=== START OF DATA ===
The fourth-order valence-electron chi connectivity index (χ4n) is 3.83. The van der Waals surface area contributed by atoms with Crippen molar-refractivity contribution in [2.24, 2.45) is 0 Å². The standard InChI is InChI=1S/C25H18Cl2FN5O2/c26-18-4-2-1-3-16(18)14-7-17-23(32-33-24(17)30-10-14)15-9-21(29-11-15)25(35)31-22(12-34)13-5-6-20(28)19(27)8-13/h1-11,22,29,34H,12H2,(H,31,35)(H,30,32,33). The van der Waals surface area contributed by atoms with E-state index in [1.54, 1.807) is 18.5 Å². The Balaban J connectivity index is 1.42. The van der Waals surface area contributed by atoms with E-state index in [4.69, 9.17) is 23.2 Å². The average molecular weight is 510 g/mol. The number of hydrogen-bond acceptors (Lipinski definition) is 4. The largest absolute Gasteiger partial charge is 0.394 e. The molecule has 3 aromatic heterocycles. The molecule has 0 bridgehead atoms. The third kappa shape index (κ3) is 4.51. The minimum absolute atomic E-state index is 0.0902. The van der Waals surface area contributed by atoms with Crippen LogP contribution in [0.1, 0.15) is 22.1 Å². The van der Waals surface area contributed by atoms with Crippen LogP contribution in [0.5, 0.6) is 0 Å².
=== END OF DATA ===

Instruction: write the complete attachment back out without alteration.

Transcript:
The fourth-order valence-electron chi connectivity index (χ4n) is 3.83. The van der Waals surface area contributed by atoms with Crippen molar-refractivity contribution in [2.24, 2.45) is 0 Å². The standard InChI is InChI=1S/C25H18Cl2FN5O2/c26-18-4-2-1-3-16(18)14-7-17-23(32-33-24(17)30-10-14)15-9-21(29-11-15)25(35)31-22(12-34)13-5-6-20(28)19(27)8-13/h1-11,22,29,34H,12H2,(H,31,35)(H,30,32,33). The van der Waals surface area contributed by atoms with E-state index in [1.54, 1.807) is 18.5 Å². The Balaban J connectivity index is 1.42. The van der Waals surface area contributed by atoms with E-state index in [4.69, 9.17) is 23.2 Å². The average molecular weight is 510 g/mol. The number of hydrogen-bond acceptors (Lipinski definition) is 4. The largest absolute Gasteiger partial charge is 0.394 e. The molecule has 3 aromatic heterocycles. The molecule has 0 bridgehead atoms. The third kappa shape index (κ3) is 4.51. The minimum absolute atomic E-state index is 0.0902. The van der Waals surface area contributed by atoms with Crippen LogP contribution in [0.1, 0.15) is 22.1 Å². The van der Waals surface area contributed by atoms with Crippen LogP contribution in [0.5, 0.6) is 0 Å².